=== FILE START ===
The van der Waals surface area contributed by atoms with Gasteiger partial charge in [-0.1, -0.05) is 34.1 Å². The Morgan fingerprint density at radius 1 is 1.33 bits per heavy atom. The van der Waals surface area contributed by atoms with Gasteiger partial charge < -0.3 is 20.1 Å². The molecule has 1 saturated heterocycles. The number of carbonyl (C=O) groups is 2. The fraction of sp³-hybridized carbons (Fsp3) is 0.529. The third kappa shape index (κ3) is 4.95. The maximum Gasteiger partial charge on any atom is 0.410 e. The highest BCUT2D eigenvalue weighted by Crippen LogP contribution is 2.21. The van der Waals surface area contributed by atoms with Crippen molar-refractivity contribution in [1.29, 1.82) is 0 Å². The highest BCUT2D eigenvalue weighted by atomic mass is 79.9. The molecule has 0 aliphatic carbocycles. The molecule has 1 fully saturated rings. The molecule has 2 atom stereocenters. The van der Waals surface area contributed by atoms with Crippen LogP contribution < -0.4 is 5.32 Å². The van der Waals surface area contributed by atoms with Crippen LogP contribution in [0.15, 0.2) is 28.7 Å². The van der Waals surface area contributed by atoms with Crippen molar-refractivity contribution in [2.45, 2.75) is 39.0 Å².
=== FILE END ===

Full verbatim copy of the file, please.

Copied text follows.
The van der Waals surface area contributed by atoms with Gasteiger partial charge in [-0.1, -0.05) is 34.1 Å². The Morgan fingerprint density at radius 1 is 1.33 bits per heavy atom. The van der Waals surface area contributed by atoms with Gasteiger partial charge < -0.3 is 20.1 Å². The molecule has 1 saturated heterocycles. The number of carbonyl (C=O) groups is 2. The fraction of sp³-hybridized carbons (Fsp3) is 0.529. The third kappa shape index (κ3) is 4.95. The maximum Gasteiger partial charge on any atom is 0.410 e. The highest BCUT2D eigenvalue weighted by Crippen LogP contribution is 2.21. The van der Waals surface area contributed by atoms with Crippen molar-refractivity contribution in [1.29, 1.82) is 0 Å². The highest BCUT2D eigenvalue weighted by atomic mass is 79.9. The molecule has 0 aliphatic carbocycles. The molecule has 1 fully saturated rings. The molecule has 2 atom stereocenters. The van der Waals surface area contributed by atoms with Crippen LogP contribution < -0.4 is 5.32 Å². The van der Waals surface area contributed by atoms with Crippen LogP contribution in [0.15, 0.2) is 28.7 Å². The van der Waals surface area contributed by atoms with Crippen molar-refractivity contribution in [2.45, 2.75) is 39.0 Å².